Before I flew home, I chatted with my parents about shipping everything to Philly. Over lunch friends were talking about someone who dropped more than $800 at the FedEx store- I was worried about my own dozen boxes. Umma noted that I should look at it like I’m paying my rent money to ship everything to Philly- since I’m obviously not paying rent for the summer.

Here’s the view from my parents’ apartment in Seoul. It’s early morning so still a little foggy. But you can always see mountains in the distance in Korea.

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This plus the last few days make me think that maybe if Little Brother went to Penn or Temple or any other Philly school and our family lived in a little house in the suburbs, it might be worth giving up all the freedom of living alone.

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I love this. Poem by Frank O’Hara.

Meals just taste better when you’re with family. And waking up early to work in the kitchen and someone comes out to say hello, mornings are a little less lonelier.

Friday, June 1, 2012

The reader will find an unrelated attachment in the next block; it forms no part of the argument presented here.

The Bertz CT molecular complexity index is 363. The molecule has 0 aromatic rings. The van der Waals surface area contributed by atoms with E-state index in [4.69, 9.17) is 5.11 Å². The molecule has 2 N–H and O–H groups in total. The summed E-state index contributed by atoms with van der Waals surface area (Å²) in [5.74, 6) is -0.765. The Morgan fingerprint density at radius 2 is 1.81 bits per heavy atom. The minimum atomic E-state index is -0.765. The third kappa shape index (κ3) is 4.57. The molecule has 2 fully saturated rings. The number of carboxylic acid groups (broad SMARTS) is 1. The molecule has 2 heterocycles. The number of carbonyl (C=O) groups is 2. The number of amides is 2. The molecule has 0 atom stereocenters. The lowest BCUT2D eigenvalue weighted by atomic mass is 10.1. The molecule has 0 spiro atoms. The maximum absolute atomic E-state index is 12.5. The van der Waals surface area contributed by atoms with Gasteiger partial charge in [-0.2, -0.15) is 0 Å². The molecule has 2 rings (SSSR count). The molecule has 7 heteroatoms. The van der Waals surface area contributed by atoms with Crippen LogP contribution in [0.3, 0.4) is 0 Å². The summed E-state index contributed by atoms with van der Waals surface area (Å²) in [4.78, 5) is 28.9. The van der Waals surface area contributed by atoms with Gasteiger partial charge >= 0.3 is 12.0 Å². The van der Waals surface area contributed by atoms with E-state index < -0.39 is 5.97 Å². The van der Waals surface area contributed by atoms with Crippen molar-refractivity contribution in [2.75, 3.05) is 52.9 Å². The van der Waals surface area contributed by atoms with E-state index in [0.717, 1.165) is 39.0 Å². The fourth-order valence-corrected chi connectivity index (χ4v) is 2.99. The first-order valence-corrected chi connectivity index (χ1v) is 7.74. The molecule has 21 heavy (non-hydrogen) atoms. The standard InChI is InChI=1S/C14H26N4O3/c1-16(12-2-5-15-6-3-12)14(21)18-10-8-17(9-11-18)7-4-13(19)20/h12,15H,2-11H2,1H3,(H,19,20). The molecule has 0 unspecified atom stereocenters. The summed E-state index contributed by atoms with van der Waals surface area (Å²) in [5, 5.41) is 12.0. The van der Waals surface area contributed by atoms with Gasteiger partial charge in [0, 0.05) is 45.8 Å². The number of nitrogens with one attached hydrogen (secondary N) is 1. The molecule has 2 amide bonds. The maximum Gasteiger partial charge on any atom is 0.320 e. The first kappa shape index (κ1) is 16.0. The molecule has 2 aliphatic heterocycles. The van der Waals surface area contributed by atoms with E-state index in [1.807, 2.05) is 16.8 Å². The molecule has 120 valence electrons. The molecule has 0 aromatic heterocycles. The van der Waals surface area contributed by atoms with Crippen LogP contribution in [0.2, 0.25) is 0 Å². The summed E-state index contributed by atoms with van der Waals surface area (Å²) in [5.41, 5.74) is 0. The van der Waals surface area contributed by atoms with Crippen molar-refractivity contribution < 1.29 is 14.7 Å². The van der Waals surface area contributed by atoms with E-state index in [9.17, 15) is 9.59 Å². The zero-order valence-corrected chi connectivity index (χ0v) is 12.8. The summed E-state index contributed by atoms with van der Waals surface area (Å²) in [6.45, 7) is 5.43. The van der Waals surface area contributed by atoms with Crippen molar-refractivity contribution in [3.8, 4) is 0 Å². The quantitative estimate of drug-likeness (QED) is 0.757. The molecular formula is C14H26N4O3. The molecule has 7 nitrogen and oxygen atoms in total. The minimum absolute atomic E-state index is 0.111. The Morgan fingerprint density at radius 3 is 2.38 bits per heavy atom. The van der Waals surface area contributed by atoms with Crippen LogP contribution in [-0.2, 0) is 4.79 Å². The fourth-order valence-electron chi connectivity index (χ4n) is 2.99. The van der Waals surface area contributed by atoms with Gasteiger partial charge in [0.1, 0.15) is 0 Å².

One thing I know I'll miss about my gap year

This year was not just about work and dental applications. For one, my evenings were spent in chaos.

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This post is about the boys. I lived with the most lovable kiddos I've ever met. Many of you have heard my "let me tell you the latest cute thing So-and-so did" shpeal.

One time after the movies I forgot where I’d parked my car. We ran around the three floors of the parking structure dodging moving cars and yelling “Moose!”. We were hoping Bruce the Moose sitting on my dashboard would magically get up and holler. Thinking about this will always make me smile.

Also: “ouch why you do that” and “who put wara in ma tata"

A year ago I did not know what I was getting myself into. I think my suitemates remember the first night - when I came home in poopy pants (don't let a baby escape after a bath without a diaper). But I've watched more "Ta-yo" (Star Wars) than I ever wanted and was introduced to Beyblades and Moshlings. Kids can be so creative- every time I hang out with them I'm attending an improv workshop.

It will be nice living in a grown-up apartment. Once my date came to pick me up at the house and the parents shut the door in his face because they thought he was a solicitor. But as someone mentioned I loved "living with a family dynamic"- I've learned a lot from this experience. I think I'll miss living with the family- actually I know I will.